May 21, 2024

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Iraq: New anti-LGBT+ law provides up to 15 years in prison

Iraq: New anti-LGBT+ law provides up to 15 years in prison

Iraq's parliament on Saturday adopted a law criminalizing same-sex relationships and gender reassignment, punishable by up to 15 years in prison, and the first to carry the death penalty.

In response, the NGO Amnesty International criticized AFP for a “fundamental human rights violation”, saying the amendments adopted on Saturday “endanger Iraqis who are already persecuted on a daily basis” in a conservative country where sexual minorities are hidden.

The amendments, which replace the 1988 Anti-Prostitution Act, were adopted during a session attended by 170 of the 329 MPs, according to a press release from the Parliamentary News Service.

According to the text consulted by AFP, the new rules would impose prison terms of ten to 15 years for same-sex relationships, as well as swinging practices involving wives.

The law bans “any organization promoting homosexuality in Iraq,” punishable by seven years in prison for “promoting” same-sex relationships.

It prohibits “changing biological sex based on personal desires or preferences” and imposes one to three years in prison for the person or doctor involved in the change.

Impure behavior

A similar punishment is meted out to any man whose behavior is considered feminine.

Iraqi society rejects homosexuality, and the small LGBT+ community is often the target of “kidnappings, rapes, torture and assassinations” by armed groups that enjoy “impunity,” Human Rights Watch (HRW) noted in a report in 2022.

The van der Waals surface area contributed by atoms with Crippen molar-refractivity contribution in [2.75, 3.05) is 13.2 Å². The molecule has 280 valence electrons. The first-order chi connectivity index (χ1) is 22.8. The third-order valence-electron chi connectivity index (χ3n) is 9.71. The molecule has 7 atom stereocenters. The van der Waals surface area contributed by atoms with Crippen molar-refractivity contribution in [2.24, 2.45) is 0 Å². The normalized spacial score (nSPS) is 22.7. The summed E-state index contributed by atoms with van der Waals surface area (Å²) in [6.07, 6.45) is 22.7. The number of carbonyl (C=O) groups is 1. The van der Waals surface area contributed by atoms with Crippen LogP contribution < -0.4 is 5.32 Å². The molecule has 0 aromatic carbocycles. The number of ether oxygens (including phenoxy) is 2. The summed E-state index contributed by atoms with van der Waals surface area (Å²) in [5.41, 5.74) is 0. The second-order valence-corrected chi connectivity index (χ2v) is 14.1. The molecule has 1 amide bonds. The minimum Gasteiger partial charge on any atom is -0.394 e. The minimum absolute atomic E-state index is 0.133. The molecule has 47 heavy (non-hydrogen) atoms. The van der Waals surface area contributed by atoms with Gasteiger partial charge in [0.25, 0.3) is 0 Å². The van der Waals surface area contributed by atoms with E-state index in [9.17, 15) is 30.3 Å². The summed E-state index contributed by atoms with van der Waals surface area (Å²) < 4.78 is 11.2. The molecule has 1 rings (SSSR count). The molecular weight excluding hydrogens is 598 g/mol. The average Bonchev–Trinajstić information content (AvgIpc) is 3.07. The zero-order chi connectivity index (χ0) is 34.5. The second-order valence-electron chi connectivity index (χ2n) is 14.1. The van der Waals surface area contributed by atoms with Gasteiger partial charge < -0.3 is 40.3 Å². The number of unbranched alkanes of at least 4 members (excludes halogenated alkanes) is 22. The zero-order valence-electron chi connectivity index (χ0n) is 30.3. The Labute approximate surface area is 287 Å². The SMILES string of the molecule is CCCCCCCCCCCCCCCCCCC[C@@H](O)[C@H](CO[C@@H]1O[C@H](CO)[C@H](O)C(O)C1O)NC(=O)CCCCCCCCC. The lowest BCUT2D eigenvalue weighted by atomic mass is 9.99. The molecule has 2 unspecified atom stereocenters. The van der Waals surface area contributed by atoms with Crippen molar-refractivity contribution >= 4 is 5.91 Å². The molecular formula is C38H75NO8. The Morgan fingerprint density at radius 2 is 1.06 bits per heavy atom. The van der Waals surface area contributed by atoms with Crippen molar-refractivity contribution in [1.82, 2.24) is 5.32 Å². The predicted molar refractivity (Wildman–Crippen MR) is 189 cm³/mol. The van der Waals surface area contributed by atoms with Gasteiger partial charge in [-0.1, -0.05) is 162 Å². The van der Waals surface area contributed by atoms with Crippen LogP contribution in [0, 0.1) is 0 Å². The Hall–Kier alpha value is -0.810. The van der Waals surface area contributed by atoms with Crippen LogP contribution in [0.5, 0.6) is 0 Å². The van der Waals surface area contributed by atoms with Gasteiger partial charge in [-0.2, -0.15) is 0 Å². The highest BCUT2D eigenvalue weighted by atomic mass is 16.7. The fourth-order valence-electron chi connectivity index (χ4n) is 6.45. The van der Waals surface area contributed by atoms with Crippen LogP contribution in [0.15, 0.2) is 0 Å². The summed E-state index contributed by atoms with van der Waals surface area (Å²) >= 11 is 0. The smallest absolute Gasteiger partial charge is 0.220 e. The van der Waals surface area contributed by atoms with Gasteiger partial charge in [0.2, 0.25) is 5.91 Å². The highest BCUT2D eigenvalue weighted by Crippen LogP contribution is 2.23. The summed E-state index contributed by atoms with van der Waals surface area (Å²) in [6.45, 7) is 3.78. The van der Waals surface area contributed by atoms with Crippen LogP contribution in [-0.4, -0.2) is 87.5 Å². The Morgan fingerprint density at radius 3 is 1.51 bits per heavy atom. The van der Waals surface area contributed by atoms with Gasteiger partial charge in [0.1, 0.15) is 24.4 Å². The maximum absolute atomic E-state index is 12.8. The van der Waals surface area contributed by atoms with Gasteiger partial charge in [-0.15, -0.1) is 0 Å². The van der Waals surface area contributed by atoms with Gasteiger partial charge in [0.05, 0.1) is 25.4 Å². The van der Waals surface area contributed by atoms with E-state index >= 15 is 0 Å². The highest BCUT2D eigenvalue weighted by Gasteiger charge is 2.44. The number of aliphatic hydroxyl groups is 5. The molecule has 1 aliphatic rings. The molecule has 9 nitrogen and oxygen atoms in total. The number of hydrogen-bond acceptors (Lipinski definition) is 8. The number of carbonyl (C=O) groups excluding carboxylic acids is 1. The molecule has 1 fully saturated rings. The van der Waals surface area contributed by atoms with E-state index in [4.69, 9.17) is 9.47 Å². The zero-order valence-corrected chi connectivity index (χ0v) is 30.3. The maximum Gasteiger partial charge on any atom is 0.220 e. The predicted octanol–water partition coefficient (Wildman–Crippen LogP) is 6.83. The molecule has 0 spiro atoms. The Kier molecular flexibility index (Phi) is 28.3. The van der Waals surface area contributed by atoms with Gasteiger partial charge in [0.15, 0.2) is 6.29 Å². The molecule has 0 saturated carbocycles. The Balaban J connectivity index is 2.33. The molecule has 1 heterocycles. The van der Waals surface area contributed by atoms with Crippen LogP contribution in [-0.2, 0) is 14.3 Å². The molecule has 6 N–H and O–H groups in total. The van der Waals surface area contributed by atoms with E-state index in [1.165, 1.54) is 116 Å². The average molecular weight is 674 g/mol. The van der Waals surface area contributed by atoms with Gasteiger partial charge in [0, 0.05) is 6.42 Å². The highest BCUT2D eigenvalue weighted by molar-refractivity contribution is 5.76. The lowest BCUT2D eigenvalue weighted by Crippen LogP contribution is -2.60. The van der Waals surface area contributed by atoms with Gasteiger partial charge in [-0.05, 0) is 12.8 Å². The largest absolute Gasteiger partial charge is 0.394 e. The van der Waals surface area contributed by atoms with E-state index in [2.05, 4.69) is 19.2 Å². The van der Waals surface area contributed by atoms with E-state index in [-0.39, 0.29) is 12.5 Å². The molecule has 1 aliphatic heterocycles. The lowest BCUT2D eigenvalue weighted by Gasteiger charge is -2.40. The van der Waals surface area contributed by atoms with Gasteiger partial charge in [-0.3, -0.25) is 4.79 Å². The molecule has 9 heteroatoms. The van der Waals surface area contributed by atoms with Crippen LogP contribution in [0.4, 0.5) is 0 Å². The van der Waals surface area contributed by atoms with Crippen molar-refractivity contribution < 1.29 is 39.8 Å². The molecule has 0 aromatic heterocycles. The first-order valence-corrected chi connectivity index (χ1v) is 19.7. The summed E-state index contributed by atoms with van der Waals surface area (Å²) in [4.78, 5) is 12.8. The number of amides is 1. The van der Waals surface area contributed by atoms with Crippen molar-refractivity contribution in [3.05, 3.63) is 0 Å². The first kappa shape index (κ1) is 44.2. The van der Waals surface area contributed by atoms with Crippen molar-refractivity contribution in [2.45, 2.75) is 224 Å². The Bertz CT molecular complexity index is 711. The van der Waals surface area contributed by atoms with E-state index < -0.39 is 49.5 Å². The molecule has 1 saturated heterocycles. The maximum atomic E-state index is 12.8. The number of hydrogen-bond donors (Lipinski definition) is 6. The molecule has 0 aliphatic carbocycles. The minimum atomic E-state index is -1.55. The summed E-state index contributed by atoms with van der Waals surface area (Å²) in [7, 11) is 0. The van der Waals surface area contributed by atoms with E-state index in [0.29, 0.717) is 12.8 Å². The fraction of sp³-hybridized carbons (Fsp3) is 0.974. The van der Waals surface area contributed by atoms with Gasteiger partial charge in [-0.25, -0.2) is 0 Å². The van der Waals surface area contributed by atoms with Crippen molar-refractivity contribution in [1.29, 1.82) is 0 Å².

“Iraq has effectively codified legally the discrimination and violence carried out with complete impunity against members of the community,” Amnesty's researcher Razau Salihi told AFP.

Iraq used a 1969 Penal Code to criminalize LGBT+ people, relying on an article that provides for “life imprisonment or several years in prison” for homosexuality.

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MP Raid al-Maliki acknowledges that the referendum, originally scheduled for mid-April, was postponed to avoid “impacting” Prime Minister Mohamed Zia al-Saudani's visit to Washington in the wake of the amendments.

“There is American and European disapproval of the law,” he admits. “But for us this is an internal matter and we refuse any interference.”

“Today, we know that Iraqi society rejects (homosexuality, editor's note), but there is a deliberate promotion of cultures that we do not recognize,” he believes. “The future concerns us, and a kind of preventive law to protect society.”

The U.S. State Department is “deeply concerned” by the law, spokesman Matthew Miller responded Saturday at X, lamenting that the law threatens the most vulnerable people in Iraqi society and “undermines the government's economic and political reform efforts.”